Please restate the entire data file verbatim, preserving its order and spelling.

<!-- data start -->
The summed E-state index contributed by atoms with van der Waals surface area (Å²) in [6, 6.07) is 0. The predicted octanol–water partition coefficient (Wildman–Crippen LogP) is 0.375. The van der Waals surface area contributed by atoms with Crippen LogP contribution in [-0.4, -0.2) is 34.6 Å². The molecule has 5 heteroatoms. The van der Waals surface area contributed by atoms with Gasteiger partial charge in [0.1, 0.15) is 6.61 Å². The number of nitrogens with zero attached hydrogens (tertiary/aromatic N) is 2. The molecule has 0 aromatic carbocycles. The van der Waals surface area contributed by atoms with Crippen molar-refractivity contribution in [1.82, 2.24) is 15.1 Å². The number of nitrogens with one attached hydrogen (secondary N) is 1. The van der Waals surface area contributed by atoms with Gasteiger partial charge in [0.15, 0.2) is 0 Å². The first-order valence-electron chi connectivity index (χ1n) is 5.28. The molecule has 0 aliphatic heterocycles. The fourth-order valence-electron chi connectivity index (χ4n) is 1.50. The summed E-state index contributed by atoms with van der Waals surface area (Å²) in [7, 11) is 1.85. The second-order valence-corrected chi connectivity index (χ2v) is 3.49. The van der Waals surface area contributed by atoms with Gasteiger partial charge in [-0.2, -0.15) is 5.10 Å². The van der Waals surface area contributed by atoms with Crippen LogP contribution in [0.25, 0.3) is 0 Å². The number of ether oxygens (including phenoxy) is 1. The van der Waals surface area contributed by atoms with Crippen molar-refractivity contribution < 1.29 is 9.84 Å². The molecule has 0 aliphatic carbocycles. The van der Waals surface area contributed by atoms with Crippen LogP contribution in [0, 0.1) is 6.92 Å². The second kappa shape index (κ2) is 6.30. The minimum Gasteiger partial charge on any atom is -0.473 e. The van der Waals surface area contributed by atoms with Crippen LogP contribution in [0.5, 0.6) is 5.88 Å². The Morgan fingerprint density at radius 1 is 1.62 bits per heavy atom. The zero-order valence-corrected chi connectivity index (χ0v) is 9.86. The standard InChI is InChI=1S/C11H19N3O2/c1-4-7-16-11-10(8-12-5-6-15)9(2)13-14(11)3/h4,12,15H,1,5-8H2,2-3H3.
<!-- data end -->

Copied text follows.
The summed E-state index contributed by atoms with van der Waals surface area (Å²) in [6, 6.07) is 0. The predicted octanol–water partition coefficient (Wildman–Crippen LogP) is 0.375. The van der Waals surface area contributed by atoms with Crippen LogP contribution in [-0.4, -0.2) is 34.6 Å². The molecule has 5 heteroatoms. The van der Waals surface area contributed by atoms with Gasteiger partial charge in [0.1, 0.15) is 6.61 Å². The number of nitrogens with zero attached hydrogens (tertiary/aromatic N) is 2. The molecule has 0 aromatic carbocycles. The van der Waals surface area contributed by atoms with Crippen molar-refractivity contribution in [1.82, 2.24) is 15.1 Å². The number of nitrogens with one attached hydrogen (secondary N) is 1. The van der Waals surface area contributed by atoms with Gasteiger partial charge in [0.15, 0.2) is 0 Å². The first-order valence-electron chi connectivity index (χ1n) is 5.28. The molecule has 0 aliphatic heterocycles. The fourth-order valence-electron chi connectivity index (χ4n) is 1.50. The summed E-state index contributed by atoms with van der Waals surface area (Å²) in [7, 11) is 1.85. The second-order valence-corrected chi connectivity index (χ2v) is 3.49. The van der Waals surface area contributed by atoms with Gasteiger partial charge in [-0.2, -0.15) is 5.10 Å². The van der Waals surface area contributed by atoms with Crippen LogP contribution in [0.25, 0.3) is 0 Å². The number of ether oxygens (including phenoxy) is 1. The van der Waals surface area contributed by atoms with Crippen molar-refractivity contribution < 1.29 is 9.84 Å². The molecule has 0 aliphatic carbocycles. The van der Waals surface area contributed by atoms with Crippen LogP contribution in [0, 0.1) is 6.92 Å². The second kappa shape index (κ2) is 6.30. The minimum Gasteiger partial charge on any atom is -0.473 e. The van der Waals surface area contributed by atoms with Crippen LogP contribution in [0.5, 0.6) is 5.88 Å². The Morgan fingerprint density at radius 1 is 1.62 bits per heavy atom. The zero-order valence-corrected chi connectivity index (χ0v) is 9.86. The standard InChI is InChI=1S/C11H19N3O2/c1-4-7-16-11-10(8-12-5-6-15)9(2)13-14(11)3/h4,12,15H,1,5-8H2,2-3H3.